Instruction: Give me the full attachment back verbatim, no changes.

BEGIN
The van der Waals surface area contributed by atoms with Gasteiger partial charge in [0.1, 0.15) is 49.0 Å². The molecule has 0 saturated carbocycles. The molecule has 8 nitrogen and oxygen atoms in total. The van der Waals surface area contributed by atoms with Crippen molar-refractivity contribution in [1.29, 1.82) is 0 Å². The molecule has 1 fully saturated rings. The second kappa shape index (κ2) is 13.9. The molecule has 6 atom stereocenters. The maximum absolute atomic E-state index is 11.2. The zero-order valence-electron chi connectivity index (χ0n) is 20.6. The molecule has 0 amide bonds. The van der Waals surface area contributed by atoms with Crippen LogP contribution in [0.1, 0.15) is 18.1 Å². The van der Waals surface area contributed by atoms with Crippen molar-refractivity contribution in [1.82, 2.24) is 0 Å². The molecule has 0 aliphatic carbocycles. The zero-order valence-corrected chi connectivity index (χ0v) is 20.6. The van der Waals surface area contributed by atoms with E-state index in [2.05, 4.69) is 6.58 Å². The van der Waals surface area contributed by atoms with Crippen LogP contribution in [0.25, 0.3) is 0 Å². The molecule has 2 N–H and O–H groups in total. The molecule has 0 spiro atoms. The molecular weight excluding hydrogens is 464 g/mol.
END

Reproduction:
The van der Waals surface area contributed by atoms with Gasteiger partial charge in [0.1, 0.15) is 49.0 Å². The molecule has 0 saturated carbocycles. The molecule has 8 nitrogen and oxygen atoms in total. The van der Waals surface area contributed by atoms with Crippen molar-refractivity contribution in [1.29, 1.82) is 0 Å². The molecule has 1 fully saturated rings. The second kappa shape index (κ2) is 13.9. The molecule has 6 atom stereocenters. The maximum absolute atomic E-state index is 11.2. The zero-order valence-electron chi connectivity index (χ0n) is 20.6. The molecule has 0 amide bonds. The van der Waals surface area contributed by atoms with Crippen LogP contribution in [0.1, 0.15) is 18.1 Å². The van der Waals surface area contributed by atoms with Crippen molar-refractivity contribution in [1.82, 2.24) is 0 Å². The molecule has 0 aliphatic carbocycles. The zero-order valence-corrected chi connectivity index (χ0v) is 20.6. The van der Waals surface area contributed by atoms with E-state index in [2.05, 4.69) is 6.58 Å². The van der Waals surface area contributed by atoms with Crippen LogP contribution in [0.25, 0.3) is 0 Å². The molecule has 2 N–H and O–H groups in total. The molecule has 0 spiro atoms. The molecular weight excluding hydrogens is 464 g/mol.